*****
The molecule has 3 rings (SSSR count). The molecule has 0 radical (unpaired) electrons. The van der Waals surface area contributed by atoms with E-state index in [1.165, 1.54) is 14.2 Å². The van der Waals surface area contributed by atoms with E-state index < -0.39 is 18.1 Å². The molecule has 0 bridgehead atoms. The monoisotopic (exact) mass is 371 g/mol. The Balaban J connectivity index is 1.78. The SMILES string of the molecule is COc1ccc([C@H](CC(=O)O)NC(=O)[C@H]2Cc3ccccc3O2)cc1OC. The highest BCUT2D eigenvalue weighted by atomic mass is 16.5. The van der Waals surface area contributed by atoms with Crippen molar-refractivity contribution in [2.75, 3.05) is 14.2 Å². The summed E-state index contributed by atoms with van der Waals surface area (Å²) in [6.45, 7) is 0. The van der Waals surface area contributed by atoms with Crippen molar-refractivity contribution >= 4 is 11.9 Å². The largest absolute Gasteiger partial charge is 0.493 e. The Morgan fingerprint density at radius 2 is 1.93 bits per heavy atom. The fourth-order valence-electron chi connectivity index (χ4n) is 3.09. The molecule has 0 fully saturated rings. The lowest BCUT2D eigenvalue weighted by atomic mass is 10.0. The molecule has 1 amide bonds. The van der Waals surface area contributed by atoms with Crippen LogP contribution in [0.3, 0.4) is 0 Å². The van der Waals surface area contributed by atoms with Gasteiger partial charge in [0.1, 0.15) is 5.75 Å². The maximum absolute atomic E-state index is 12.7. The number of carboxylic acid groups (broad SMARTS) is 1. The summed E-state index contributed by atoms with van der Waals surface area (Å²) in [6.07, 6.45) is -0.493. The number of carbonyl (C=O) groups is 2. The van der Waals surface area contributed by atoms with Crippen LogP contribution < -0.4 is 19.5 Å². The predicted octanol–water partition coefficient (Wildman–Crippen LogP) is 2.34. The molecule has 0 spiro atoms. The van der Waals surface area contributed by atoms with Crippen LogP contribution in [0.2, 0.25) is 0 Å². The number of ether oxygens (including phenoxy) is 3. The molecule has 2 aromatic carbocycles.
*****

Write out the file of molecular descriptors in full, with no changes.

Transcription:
The molecule has 3 rings (SSSR count). The molecule has 0 radical (unpaired) electrons. The van der Waals surface area contributed by atoms with E-state index in [1.165, 1.54) is 14.2 Å². The van der Waals surface area contributed by atoms with E-state index < -0.39 is 18.1 Å². The molecule has 0 bridgehead atoms. The monoisotopic (exact) mass is 371 g/mol. The Balaban J connectivity index is 1.78. The SMILES string of the molecule is COc1ccc([C@H](CC(=O)O)NC(=O)[C@H]2Cc3ccccc3O2)cc1OC. The highest BCUT2D eigenvalue weighted by atomic mass is 16.5. The van der Waals surface area contributed by atoms with Crippen molar-refractivity contribution in [2.75, 3.05) is 14.2 Å². The summed E-state index contributed by atoms with van der Waals surface area (Å²) in [6.45, 7) is 0. The van der Waals surface area contributed by atoms with Crippen molar-refractivity contribution >= 4 is 11.9 Å². The largest absolute Gasteiger partial charge is 0.493 e. The Morgan fingerprint density at radius 2 is 1.93 bits per heavy atom. The fourth-order valence-electron chi connectivity index (χ4n) is 3.09. The molecule has 0 fully saturated rings. The lowest BCUT2D eigenvalue weighted by atomic mass is 10.0. The molecule has 1 amide bonds. The van der Waals surface area contributed by atoms with Crippen LogP contribution in [0.3, 0.4) is 0 Å². The van der Waals surface area contributed by atoms with Gasteiger partial charge in [0.1, 0.15) is 5.75 Å². The maximum absolute atomic E-state index is 12.7. The number of carboxylic acid groups (broad SMARTS) is 1. The summed E-state index contributed by atoms with van der Waals surface area (Å²) in [6.07, 6.45) is -0.493. The number of carbonyl (C=O) groups is 2. The van der Waals surface area contributed by atoms with Crippen LogP contribution < -0.4 is 19.5 Å². The predicted octanol–water partition coefficient (Wildman–Crippen LogP) is 2.34. The molecule has 0 spiro atoms. The van der Waals surface area contributed by atoms with Crippen LogP contribution in [0.2, 0.25) is 0 Å². The number of ether oxygens (including phenoxy) is 3. The molecule has 2 aromatic carbocycles.